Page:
The other bloggers and I have been looking at simple “piece of cake” solutions that Auckland Transport can implement to improve the quality of life for pedestrians. The idea is that the solutions can be quickly and cheaply implemented. Work is going on behind the scenes to progress the ideas raised and we will be talking more about these soon,however I wanted to share and get feedback on one of these.
The change is simple and only requires a bit of paint. What’s more we’ve already seen some examples of it cropping up in both the central city and in the suburbs so it’s not even revolutionary. The idea is to paint light-controlled pedestrian crossings red, as has been done at the recently installed pedestrian crossing on Victoria St:
The crossings painted red are much more visible than simple white lines on the road, sosurely must be better for safety. As a driver it acts as a great alert to tell you that something has changed, and you should be more cautious. That is exactly the kind of environment we want to be creating, not just in the central city but in many other places around the region. It can also work well for Barnes Dance style crossings, such as in the image below from California (I also like that the diagonal crossing is fully marked out):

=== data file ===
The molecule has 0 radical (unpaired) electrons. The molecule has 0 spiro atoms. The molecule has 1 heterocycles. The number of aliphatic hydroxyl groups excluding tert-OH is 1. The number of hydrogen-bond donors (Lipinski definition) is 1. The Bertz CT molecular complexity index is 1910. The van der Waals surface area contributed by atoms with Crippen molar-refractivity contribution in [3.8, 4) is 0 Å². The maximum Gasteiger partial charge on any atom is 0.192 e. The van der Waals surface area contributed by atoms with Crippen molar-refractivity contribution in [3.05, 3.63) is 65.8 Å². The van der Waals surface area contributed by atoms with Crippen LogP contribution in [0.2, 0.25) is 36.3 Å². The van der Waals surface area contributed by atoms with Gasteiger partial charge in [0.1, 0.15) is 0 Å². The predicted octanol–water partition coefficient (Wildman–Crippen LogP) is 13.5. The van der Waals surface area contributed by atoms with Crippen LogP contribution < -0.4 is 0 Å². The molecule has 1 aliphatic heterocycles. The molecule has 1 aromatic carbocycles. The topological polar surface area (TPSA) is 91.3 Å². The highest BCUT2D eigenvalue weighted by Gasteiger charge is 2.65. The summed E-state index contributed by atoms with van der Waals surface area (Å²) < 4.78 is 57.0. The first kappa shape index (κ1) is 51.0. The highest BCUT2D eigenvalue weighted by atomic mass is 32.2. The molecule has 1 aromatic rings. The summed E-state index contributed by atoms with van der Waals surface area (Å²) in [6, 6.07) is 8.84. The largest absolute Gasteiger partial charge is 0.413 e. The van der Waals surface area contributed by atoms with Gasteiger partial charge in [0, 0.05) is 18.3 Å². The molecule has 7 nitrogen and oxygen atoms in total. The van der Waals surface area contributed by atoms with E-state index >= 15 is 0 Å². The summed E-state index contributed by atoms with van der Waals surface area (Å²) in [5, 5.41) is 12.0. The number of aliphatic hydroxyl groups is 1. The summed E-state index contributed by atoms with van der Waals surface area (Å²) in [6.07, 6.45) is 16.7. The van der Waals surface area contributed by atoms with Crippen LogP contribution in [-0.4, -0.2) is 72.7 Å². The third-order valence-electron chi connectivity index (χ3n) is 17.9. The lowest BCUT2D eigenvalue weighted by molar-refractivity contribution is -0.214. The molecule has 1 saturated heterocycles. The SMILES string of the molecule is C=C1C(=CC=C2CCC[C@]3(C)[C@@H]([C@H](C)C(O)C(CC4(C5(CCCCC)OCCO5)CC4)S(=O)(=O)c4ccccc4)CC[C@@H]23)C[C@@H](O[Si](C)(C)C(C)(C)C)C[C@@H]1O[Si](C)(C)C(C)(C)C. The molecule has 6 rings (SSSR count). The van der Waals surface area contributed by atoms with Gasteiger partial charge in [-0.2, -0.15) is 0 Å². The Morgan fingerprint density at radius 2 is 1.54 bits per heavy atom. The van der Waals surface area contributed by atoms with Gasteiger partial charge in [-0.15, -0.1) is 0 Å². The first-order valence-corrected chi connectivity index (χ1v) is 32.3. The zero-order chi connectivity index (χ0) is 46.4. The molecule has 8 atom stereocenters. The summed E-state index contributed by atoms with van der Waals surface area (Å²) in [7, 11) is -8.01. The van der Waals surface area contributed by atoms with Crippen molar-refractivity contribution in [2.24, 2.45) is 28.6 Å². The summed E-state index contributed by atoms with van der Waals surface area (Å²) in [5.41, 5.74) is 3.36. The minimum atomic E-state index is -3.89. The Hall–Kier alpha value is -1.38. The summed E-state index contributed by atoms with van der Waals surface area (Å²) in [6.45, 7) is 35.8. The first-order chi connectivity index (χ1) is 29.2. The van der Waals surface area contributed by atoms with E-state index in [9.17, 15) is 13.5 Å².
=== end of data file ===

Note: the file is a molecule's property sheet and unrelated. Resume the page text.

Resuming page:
The biggest problem is that over time the paint degrades due to vehicles driving over it, as you can see is starting to happen in the first image. However there are many more advantages to this idea. A frequent issue at intersections are drivers who, perhaps out of confusion, use the crossings as the vehicle limit line – stopping right on the edge of where pedestrians are walking. Painting these crossings red might help to address this issue by making it clearer which lines are specifically for the crossing. It might also assist in reducing the number of cases where people enter intersections during congestion and subsequently block them, because it would be easier to judge how much space is available.
What I really like about this change is that it can be implemented at every intersection without there having to be a debate around the priority of different modes at intersections. And lastly, I love that it adds some colour to our urban environment.
What you think? Should we paint all of our crossings red? Are there any downsides? Do you have any other simple suggestions for making existing crossings safer?